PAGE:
Then, though another implausible series of events, she ends up on the back of a motorcycle in a borrowed full-leather outfit, holding on to a very sexy (but maybe not trustworthy?) Frenchman, in an effort to smuggle a stolen painting into the Krakow museum in Poland. Does it matter how this came about? Only enough to say that she discovered the painting in her B&B and never addressed why she couldn’t smuggle it into a French museum, closer to home. She definitely had to drive to Poland and stay in sexy, fancy hotels because it possibly came from there originally. Possibly.
Despite how asinine I found these characters and the plot, I did finish it (on the beach), so at least it kept me that much engaged.
I used to think Jenny Slate was referring to a compilation of EM Forster novels. Then I read The Portrait of a Lady. And yeah, that's definitely what she's talking about. I even tried to appreciate the feminist message here, but the truth is that I don't relate to that goddamn story! Once I figured out that Isabel and Henrietta weren't having a secret lesbian relationship, it got especially boring.
Just read a Dilbert and go to sleep.
Jeff Smith consistently has some of the cleanest, clearest, most consistent art I've seen in graphic novels. The characters are easily recognizable throughout the book and different enough from each other that you don't confuse them. Each panel is constructed in a way in which it's obvious what's going on, focusing only on the most important details while keeping enough of the extra information to keep you in the setting. That may sound like faint praise, but it's not. Judging from other comics I've read, this must be incredibly hard to do, let alone to maintain for a book the length of RASL.
So, while RASL has a few problems, the art is certainly not one of them.
I think the concept of RASL didn't have quite enough room to spread out, leaving the reader with some forced assumptions and unanswered questions. Mostly, I was left wanting more: more about the art thieving business, more about Sal and his motivations, more about Maya and her motivations, more about what drove a promising scientist to become a dimension-hopping alcoholic art thief. Unfortunately, the reader is just left wondering, even about some of the big, plot-moving questions.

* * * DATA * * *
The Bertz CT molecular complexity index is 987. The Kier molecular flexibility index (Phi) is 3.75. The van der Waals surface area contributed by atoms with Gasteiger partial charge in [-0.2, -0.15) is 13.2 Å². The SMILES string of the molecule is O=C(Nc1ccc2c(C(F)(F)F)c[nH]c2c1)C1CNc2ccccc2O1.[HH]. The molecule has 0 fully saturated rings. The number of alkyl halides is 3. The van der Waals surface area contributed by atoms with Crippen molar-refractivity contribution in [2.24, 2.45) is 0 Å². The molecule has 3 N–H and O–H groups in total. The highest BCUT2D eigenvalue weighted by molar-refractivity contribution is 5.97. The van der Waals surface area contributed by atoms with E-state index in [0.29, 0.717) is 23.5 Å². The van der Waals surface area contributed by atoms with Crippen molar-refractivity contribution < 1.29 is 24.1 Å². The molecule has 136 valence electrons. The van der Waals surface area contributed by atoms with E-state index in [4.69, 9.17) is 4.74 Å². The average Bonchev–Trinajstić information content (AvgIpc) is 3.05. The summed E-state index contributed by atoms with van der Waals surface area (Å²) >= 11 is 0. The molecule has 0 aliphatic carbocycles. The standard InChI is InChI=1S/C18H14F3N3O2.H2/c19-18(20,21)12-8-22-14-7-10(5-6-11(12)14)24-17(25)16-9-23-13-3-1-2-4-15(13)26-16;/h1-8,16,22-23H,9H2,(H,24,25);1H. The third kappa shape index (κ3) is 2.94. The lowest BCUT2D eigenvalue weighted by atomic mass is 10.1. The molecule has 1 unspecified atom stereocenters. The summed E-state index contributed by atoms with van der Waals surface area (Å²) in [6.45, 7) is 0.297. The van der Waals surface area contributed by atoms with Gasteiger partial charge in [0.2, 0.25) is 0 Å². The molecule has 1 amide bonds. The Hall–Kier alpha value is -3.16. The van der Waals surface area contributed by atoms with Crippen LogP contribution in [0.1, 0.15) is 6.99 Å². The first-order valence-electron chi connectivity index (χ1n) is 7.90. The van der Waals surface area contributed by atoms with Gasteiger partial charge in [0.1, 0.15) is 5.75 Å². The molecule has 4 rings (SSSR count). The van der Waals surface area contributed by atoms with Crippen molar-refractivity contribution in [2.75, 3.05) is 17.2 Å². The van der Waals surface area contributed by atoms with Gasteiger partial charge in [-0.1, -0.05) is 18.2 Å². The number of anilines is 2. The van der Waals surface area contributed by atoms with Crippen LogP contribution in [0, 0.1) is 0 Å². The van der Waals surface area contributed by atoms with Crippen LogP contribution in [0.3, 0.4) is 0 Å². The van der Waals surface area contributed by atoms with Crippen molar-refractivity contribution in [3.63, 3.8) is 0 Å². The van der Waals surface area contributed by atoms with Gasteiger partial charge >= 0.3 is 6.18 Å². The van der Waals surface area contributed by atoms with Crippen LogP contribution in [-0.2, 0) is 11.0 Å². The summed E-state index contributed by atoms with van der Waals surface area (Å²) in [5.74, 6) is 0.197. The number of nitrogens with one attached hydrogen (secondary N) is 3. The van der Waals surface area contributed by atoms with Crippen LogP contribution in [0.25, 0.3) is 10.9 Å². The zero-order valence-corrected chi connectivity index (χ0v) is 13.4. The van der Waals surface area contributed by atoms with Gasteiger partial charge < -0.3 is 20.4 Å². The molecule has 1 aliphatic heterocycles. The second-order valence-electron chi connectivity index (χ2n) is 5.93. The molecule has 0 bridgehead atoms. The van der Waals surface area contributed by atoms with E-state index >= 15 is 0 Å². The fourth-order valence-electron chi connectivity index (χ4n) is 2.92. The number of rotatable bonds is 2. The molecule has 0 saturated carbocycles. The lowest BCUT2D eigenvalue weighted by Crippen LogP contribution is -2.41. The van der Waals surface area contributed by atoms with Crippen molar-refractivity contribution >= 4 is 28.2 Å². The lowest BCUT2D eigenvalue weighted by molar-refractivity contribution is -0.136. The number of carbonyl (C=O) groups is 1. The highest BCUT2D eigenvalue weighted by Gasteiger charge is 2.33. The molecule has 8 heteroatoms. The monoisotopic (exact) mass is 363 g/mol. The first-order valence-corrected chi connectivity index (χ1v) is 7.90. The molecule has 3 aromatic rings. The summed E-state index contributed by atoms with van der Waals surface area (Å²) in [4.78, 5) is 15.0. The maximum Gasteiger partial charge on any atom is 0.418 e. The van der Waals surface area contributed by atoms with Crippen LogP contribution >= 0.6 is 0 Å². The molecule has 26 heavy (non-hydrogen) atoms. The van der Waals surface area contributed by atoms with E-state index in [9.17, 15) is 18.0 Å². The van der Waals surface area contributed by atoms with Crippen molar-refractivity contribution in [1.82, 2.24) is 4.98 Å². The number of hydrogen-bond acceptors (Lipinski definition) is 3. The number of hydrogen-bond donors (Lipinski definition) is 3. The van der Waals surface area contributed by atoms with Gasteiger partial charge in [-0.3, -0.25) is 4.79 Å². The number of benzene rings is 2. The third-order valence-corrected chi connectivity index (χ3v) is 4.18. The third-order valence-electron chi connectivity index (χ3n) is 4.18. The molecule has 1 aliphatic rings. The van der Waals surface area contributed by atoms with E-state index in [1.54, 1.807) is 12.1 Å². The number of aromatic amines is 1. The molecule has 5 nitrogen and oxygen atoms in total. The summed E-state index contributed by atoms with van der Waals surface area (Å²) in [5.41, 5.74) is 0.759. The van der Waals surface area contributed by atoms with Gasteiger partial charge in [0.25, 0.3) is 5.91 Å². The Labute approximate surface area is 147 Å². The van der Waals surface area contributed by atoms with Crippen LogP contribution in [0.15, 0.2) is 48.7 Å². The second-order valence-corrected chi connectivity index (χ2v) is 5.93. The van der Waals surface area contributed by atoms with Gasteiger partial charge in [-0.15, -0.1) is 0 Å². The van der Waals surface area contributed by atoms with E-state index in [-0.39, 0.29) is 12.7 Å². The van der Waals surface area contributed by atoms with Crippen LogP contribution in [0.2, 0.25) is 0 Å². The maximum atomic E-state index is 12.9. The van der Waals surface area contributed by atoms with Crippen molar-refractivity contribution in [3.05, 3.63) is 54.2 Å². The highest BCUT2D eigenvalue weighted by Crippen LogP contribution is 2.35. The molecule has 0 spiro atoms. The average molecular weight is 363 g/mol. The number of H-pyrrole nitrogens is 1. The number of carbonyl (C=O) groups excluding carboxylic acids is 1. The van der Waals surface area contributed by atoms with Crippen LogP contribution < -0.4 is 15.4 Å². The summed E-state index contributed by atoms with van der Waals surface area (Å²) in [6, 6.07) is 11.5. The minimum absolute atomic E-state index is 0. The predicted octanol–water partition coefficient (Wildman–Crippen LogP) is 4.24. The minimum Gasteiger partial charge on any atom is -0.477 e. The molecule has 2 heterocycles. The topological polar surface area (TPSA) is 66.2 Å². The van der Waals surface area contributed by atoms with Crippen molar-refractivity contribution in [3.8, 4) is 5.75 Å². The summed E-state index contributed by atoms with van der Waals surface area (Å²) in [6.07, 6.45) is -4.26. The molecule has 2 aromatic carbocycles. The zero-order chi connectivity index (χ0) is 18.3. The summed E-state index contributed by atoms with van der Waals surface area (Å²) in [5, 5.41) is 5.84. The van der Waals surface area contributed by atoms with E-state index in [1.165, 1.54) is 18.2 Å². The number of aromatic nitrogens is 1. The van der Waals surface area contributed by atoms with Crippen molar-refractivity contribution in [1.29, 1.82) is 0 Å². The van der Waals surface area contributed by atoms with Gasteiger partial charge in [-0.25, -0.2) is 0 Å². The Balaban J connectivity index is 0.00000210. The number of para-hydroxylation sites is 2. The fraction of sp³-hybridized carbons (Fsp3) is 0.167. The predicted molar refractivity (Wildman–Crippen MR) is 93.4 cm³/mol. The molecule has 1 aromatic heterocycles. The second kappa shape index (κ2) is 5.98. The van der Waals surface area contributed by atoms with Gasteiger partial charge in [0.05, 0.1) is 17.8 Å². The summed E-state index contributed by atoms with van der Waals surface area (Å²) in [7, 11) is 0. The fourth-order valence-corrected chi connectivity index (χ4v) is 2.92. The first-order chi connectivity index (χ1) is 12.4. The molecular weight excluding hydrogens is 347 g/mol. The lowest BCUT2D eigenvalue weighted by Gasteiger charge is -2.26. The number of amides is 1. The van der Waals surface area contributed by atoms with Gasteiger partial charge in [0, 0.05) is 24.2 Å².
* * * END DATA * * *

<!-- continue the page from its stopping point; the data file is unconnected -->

In some ways, RASL is fun in the way that Mission Impossible movies are fun. That is, the action and concept and set pieces are all engaging, but don't try to make sense of it later or expect plot threads to be carried consistently throughout the story or rely on characters to be fully developed. It's good, but it doesn't accomplish those storytelling basics.
When I was a little less than half-way through Doctor Zhivago, I mentioned it casually to a thoughtful and well-read friend. “Ugh,” he said without hesitation and rolled his eyes. I was confused by this--I was enjoying it so far. Sure there were a million characters, each with multiple names, but the Internet helps with this a lot. And the author does a pretty good job of reminding you who’s who as you go along.
Granted, I expected to have trouble with this book. I have a pretty shaky grasp of Russian history. It wasn’t taught in my grade schools, and I didn’t pursue it in college. My 9th grade English teacher taught us Animal Farm as an Aesop’s-Fable-type story about the importance of knowing your place. I expected to get lost in some of the “who’s fighting who, when, and ostensibly why” details of this novel, which stretches from the early 1900s through World War II–a pretty active time in Russia. And I did.
But I kept reading (rather, listening; I got it on CD for my commute). I read without an unusual amount of eye rolling until chapter 13, “Opposite the House of Sculptures.” And then it lost me; I turned. Glancing through other reviews on Goodreads, I’m not the only one who turned at this point. It’s a ginormous chapter in which two characters who are supposed to have the most pure, passionate love ever known to existence speak to each other in impersonal monologues, explaining their feelings and large sections of the plot that the reader has already witnessed.
The chapter probably shouldn’t feel so ridiculously long and boring and forehead-slappingly unbelievable. The reader is supposed to understand the intense passion that these two feel for each other. The problem, obviously, is that we don’t. And this was the point in the book when I realized that there wasn’t going to be any further character development. The characters were fully formed, but they were wooden. The only other explanation for their reactions, emotions, and absences we’d get would be delivered in monologue--either by themselves or the narrator.
I felt and understood this great and perfect love exactly once: [SPOILERS!] Yuri is headed home to confess his affair with Lara to his pregnant wife, Tonia. On the way, he convinces himself that he really didn’t end things right with Lara and should probably go back and talk to her again. (Eye rolling, because you want him to be better--this poet/philosopher/physician--but it’s realistic.) He’s so overjoyed at the prospect of seeing Lara again, even if it’s just to break up with her. But then, on the way, when the reader is anticipating a beautiful love scene, he gets kidnapped by partisans. And marches around the woods with them for about 2 years. And then, when he finally escapes, he goes to Lara’s house first so that they can give speeches at each other for hours. Ugh. [/SPOILERS!]